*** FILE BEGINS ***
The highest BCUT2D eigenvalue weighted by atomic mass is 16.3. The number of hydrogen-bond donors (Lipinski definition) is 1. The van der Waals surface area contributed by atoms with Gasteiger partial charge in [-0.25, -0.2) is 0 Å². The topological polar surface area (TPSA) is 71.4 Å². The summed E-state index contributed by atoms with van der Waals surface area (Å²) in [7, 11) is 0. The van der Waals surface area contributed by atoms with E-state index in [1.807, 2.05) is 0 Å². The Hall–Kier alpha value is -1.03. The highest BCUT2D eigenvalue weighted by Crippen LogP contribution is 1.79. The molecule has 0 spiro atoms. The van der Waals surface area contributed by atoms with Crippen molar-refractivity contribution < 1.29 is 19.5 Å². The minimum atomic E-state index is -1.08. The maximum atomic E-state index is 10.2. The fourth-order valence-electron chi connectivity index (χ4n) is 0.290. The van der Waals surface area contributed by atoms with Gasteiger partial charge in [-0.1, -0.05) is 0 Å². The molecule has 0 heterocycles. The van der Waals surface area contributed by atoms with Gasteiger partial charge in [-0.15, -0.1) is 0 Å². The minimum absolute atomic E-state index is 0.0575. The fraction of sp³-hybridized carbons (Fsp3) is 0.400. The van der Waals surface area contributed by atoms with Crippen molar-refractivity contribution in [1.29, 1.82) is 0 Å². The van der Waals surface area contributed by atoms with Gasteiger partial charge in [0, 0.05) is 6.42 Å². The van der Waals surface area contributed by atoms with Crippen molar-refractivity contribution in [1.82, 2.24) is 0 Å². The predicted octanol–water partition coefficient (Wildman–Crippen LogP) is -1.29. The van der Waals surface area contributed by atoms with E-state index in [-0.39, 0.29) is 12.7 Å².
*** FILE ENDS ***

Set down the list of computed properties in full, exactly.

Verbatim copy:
The highest BCUT2D eigenvalue weighted by atomic mass is 16.3. The number of hydrogen-bond donors (Lipinski definition) is 1. The van der Waals surface area contributed by atoms with Gasteiger partial charge in [-0.25, -0.2) is 0 Å². The topological polar surface area (TPSA) is 71.4 Å². The summed E-state index contributed by atoms with van der Waals surface area (Å²) in [7, 11) is 0. The van der Waals surface area contributed by atoms with E-state index in [1.807, 2.05) is 0 Å². The Hall–Kier alpha value is -1.03. The highest BCUT2D eigenvalue weighted by Crippen LogP contribution is 1.79. The molecule has 0 spiro atoms. The van der Waals surface area contributed by atoms with Crippen molar-refractivity contribution < 1.29 is 19.5 Å². The minimum atomic E-state index is -1.08. The maximum atomic E-state index is 10.2. The fourth-order valence-electron chi connectivity index (χ4n) is 0.290. The van der Waals surface area contributed by atoms with Gasteiger partial charge in [-0.1, -0.05) is 0 Å². The molecule has 0 heterocycles. The van der Waals surface area contributed by atoms with Gasteiger partial charge in [-0.15, -0.1) is 0 Å². The minimum absolute atomic E-state index is 0.0575. The fraction of sp³-hybridized carbons (Fsp3) is 0.400. The van der Waals surface area contributed by atoms with Crippen molar-refractivity contribution in [1.29, 1.82) is 0 Å². The van der Waals surface area contributed by atoms with Gasteiger partial charge in [0, 0.05) is 6.42 Å². The van der Waals surface area contributed by atoms with Crippen molar-refractivity contribution in [1.82, 2.24) is 0 Å². The predicted octanol–water partition coefficient (Wildman–Crippen LogP) is -1.29. The van der Waals surface area contributed by atoms with E-state index in [-0.39, 0.29) is 12.7 Å².